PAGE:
Lens flare is the light scattered in lens systems through generally unwanted image formation mechanisms, such as internal reflection and scattering from material inhomogeneities in the lens. These mechanisms differ from the intended image formation mechanism that depends on refraction of the image rays. Flare manifests itself in two ways: as visible artifacts, and as a haze across the image. The haze makes the image look "washed out" by reducing contrast and color saturation (adding light to dark image regions, and adding white to saturated regions, reducing their saturation). Visible artifacts, usually in the shape of the lens iris, are formed when light follows a pathway through the lens that contains one or more reflections from the lens surfaces.

Flare is particularly caused by a very bright light sources either in the image – which produces visible artifacts – or shining into the lens but not in the image – which produces a haze. Most commonly, this occurs when shooting into the sun (when the sun is in frame or the lens is pointed in the direction of the sun), and is reduced by using a lens hood or other shade.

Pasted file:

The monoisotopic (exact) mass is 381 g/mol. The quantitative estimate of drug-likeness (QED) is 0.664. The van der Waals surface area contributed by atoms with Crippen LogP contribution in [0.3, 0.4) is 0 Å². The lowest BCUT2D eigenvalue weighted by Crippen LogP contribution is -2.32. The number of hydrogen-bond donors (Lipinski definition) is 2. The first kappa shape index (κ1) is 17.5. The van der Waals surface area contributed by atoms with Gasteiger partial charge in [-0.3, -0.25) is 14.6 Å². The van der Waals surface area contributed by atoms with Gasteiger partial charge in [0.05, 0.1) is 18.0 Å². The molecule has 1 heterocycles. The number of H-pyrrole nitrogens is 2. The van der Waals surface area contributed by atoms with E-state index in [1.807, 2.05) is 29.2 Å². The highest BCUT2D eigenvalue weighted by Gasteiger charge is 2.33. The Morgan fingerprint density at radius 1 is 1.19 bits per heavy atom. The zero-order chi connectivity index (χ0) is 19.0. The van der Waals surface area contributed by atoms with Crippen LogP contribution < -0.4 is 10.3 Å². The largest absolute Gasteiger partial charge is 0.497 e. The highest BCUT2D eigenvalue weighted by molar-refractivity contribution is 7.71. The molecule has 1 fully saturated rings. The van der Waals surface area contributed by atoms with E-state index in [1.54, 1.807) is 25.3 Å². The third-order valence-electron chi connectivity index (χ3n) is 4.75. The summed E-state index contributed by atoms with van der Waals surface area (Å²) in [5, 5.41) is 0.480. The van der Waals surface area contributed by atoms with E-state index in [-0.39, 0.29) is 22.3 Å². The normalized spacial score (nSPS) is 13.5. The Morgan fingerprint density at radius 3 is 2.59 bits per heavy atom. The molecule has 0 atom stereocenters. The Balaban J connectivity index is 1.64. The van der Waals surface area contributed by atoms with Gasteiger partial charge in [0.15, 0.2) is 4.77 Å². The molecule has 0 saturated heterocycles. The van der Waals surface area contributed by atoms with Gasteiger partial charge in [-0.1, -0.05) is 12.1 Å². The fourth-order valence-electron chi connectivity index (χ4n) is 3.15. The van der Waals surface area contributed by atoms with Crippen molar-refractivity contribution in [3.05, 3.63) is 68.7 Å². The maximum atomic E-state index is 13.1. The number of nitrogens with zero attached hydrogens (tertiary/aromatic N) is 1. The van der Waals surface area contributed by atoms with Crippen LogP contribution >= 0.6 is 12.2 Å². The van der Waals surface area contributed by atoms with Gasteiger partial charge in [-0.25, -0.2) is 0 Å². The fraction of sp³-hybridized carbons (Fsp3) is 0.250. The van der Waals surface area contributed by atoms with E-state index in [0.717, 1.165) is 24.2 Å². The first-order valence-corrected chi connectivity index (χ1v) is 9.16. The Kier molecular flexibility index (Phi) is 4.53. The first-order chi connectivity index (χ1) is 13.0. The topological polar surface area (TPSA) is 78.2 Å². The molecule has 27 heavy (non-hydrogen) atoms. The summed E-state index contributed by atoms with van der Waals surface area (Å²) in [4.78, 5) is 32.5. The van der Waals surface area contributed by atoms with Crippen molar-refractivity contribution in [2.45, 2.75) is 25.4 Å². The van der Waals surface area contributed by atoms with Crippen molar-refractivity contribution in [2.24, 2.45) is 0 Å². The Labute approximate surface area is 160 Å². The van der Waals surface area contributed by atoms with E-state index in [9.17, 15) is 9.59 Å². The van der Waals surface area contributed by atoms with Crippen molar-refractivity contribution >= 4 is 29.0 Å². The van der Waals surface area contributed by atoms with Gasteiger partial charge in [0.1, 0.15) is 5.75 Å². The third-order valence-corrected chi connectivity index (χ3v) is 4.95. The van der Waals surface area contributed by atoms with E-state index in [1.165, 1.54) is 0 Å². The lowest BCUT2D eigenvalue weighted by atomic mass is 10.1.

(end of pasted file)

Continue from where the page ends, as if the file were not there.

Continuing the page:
For good optical systems and most images (which do not have a bright light shining into the lens), flare is a secondary effect that is widely distributed across the image and thus not visible, though it reduces contrast. Lenses with large numbers of elements such as zooms tend to exhibit greater lens flare, as they contain multiple surfaces at which unwanted internal scattering occurs.


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